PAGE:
“If we’re doing we’re living and if we’re living we’re winning, right?”
In Etta and Otto and Russell and James, author Emma Hooper takes us back and forth in time, feeding us tidbits of information that allow us to connect the dots in our own imagination.
The book reads like a waltz, weaving in stories of war and lives left behind and decisions and flashbacks, all moving the novel forward with such ease and definitive interjection. Like laying a brick, piece by piece, Emma Hooper threads in tales of soldiers at war, their lives resembling pawns on a chess board, being moved around by those in power with a calculated and detached precision. At one point in the book, the protagonist Etta speaks about her observations and what she imagines is happening in that moment of time. She describes the “boys” at war, and those who come to fill the places of the ones lost, and mentions with a terse morbidity that they “will fill their places exactly and be shot through or stabbed in the dark or blown up exactly like the last ones, exactly the same, and then more new ones, again and again.”
But the basis of the novel is a woman in her early 80s who’s woken on one morning and decides to take a journey on foot to see the ocean. With a few provisions in her bag along with a map and a rifle, she sets off on foot from her farm in Saskatchewan. The problem is that she does not always remember who she is. So she keeps a folded paper in her coat pocket that she can use to get her memory back. On it is her name, age, where she’s come from and the names of other significant people in her life such as her husband Otto and their friend Russell.
Otto has never lived on his own, and Etta, being a good wife that she is, does not leave him completely helpless. She must do what she must do, and Otto seems to understand that she’s doing this. It’s as if they have talked about this before, and now it’s time. Etta leaves Otto detailed recipe instructions.
With a softness of words and scenarios juxtaposed with the harshness of the brutal reality of war, Etta and Otto and Russell and James, enlightens on the hardship of the times, without making it raw. There is a lightness of the way Emma Hooper presents everything, with a hint of something bigger in the background. At one point early on in Otto’s life, he was dropped off as a recruit in a small stone village, a few miles from where he’d left his regiment, and he comments that as recruits they seem to have no idea whether they were losing or winning. Isn’t that the reality of war! The people are innocent pawns in a political agenda.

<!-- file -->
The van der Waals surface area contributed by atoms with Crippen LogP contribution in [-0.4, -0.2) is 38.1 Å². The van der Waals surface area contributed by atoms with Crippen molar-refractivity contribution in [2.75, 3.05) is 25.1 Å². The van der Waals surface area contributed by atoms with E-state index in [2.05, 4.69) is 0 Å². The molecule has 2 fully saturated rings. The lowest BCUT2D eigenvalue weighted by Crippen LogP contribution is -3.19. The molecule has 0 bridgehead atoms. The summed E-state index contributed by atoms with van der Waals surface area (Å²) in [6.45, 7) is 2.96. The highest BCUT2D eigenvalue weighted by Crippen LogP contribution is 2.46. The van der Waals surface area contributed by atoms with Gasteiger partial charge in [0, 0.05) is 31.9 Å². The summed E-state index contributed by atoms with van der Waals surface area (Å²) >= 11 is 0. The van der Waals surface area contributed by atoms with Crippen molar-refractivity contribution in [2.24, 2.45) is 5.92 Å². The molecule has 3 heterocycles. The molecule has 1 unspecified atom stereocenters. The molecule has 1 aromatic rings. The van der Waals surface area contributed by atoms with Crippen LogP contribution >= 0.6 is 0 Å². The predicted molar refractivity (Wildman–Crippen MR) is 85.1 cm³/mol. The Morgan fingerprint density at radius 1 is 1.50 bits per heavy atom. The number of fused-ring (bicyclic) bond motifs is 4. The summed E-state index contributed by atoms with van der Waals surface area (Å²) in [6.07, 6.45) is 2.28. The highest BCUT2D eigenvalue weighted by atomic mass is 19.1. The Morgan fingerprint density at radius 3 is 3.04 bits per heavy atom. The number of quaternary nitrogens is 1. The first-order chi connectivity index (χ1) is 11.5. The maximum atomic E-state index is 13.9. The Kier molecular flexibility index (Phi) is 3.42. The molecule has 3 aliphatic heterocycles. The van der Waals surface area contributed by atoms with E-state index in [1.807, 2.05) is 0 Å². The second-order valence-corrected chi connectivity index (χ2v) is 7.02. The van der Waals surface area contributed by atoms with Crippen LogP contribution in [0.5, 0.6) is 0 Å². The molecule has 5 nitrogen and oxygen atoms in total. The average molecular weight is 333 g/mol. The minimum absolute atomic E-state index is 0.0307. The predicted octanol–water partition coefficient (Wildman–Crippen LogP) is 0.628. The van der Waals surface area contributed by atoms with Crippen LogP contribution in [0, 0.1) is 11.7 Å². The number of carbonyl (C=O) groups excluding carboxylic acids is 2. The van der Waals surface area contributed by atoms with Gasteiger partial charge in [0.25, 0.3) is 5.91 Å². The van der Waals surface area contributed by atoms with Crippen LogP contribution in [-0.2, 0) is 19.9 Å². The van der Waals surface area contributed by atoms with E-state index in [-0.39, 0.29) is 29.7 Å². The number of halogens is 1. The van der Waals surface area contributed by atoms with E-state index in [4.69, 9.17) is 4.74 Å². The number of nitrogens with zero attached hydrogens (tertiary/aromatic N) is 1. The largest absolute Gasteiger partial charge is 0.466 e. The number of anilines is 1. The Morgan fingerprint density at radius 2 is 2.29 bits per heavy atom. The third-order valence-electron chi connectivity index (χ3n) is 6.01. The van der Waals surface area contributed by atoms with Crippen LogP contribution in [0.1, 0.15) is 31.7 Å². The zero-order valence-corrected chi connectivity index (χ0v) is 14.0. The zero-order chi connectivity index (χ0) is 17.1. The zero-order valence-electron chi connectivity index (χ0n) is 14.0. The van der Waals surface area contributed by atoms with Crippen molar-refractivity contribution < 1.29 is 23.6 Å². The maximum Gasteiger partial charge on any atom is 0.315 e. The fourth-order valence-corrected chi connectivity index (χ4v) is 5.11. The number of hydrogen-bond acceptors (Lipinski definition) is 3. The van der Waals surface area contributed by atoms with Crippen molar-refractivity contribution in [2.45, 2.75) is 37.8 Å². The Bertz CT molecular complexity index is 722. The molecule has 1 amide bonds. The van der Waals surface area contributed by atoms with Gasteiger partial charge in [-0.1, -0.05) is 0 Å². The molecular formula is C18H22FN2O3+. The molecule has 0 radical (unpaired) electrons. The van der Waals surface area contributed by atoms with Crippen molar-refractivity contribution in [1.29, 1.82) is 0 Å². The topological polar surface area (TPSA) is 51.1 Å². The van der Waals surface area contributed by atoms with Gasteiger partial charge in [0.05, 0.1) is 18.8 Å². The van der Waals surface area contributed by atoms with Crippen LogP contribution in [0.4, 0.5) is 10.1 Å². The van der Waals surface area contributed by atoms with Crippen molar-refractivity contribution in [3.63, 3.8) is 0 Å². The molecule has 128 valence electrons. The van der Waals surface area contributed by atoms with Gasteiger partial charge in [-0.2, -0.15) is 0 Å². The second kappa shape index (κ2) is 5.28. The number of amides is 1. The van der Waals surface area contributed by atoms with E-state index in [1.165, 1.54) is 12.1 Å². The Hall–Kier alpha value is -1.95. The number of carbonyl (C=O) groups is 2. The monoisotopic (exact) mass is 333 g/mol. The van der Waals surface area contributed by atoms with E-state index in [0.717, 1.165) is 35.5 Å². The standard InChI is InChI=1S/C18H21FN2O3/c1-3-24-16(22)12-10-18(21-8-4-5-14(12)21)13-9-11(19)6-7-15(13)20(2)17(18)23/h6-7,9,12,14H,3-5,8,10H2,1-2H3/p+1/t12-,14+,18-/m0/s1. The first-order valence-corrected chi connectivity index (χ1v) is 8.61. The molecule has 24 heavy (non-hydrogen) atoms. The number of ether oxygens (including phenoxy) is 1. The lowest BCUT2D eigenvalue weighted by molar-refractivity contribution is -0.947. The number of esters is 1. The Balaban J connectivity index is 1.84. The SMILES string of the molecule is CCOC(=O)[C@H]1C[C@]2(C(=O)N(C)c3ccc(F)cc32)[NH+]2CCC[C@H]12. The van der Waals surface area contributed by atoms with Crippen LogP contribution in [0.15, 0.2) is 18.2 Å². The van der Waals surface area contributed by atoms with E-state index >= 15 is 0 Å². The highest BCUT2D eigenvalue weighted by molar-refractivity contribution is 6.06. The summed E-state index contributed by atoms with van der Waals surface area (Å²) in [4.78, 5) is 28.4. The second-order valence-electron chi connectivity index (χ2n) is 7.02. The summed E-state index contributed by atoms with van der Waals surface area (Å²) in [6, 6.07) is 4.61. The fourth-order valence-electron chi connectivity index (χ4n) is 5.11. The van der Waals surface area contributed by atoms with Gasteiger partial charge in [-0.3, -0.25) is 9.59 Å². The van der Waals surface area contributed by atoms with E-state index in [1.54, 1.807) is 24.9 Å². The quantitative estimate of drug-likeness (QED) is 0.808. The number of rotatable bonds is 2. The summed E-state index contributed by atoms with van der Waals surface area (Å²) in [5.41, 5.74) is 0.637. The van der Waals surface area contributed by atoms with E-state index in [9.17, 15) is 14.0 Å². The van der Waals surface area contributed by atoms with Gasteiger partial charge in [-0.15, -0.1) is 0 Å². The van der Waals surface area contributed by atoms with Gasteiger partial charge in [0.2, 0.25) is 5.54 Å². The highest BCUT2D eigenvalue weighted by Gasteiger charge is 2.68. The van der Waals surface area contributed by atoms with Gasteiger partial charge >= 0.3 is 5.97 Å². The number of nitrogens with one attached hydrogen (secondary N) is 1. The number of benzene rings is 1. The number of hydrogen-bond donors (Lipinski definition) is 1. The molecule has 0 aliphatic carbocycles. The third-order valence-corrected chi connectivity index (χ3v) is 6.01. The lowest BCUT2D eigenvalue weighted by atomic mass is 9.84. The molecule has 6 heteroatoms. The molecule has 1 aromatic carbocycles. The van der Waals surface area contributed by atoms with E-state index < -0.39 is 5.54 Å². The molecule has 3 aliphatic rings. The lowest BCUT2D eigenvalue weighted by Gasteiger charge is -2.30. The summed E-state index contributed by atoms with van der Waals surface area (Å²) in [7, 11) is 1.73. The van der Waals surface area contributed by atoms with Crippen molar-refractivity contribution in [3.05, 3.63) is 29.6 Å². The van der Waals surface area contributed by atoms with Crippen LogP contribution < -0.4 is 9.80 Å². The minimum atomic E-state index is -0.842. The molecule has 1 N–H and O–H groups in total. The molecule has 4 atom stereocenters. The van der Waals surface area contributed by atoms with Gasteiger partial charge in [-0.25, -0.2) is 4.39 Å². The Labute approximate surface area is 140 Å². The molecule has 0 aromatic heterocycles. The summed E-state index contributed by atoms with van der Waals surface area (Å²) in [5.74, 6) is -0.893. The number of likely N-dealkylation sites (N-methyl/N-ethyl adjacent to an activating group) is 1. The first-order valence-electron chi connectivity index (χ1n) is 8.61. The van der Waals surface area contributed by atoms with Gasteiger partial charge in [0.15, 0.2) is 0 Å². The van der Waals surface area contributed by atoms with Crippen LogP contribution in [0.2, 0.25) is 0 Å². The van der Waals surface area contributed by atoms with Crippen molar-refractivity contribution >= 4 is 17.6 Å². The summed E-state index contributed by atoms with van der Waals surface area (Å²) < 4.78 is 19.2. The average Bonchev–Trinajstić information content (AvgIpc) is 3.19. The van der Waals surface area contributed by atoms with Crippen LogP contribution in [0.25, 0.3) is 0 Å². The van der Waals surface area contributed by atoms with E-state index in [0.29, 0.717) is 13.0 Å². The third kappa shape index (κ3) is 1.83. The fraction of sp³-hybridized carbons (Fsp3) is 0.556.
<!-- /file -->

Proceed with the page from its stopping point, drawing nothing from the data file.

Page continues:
“Etta walked herself back to the factor, pulling her hair up under its scarf as she went. You wait and you work, she whispered to herself, you wait, and you work. Her stomach turned backflips, stitched, kicked.”
The letters between Etta and Otto are at times touching, at times insightful and other times, just seem to be a distraction moving story forward.
Dear Etta, We have good days and bad days. You told me, once, to just remember to breathe. As long as you can do that, you’re doing something Good, you said. Getting rid of the old and letting in the new. And, therefore moving forward. Making progress. That’s all you have to do to move forward, sometimes, you said, just breathe. So don’t worry, Etta, if nothing else, I am still breathing.
You must be almost there, must be close. I hope you are. I hope you’re seeing everything.
I am just writing to tell you: I am here, don’t worry. I am here, breathing, waiting.”
Etta and Otto and Russell and James are the trappings of a fable. Sometimes one’s actions in a “normal” life do not necessarily translate to what they may do in a “fabled” one. The characters aren’t given the opportunity to develop (or rather be explained) as I personally would have liked them to be. As well, I would have liked to have more of the relationships explored. For example, we know Russell is a beloved old friend, but is there a hint of something more?
Other acquaintances who have read the book have commented on a confusion of sorts. Etta and Otto and Russell and James is not a book to be read on a whim. Only towards the very end did I sense an uncertainty around the journey which threw me off course. Was this the fable aspect that somehow my logical mind could not grasp? Perhaps, but if you read this book, please do drop by again and let me know what you think.
I’ve read a lot of books about journeys and dementia in the past year, including The Love Song Of Queenie Hennessey and The Unlikely Pilgrimage Of Harold Fry by Rachel Joyce, Colorless Tsukuru Tazaki by Haruki Murakami, A Spool Of Blue Thread by Anne Tyler, and Elizabeth is Missing by Emma Healey. Perhaps unfairly my mind wanders to compare and contrast.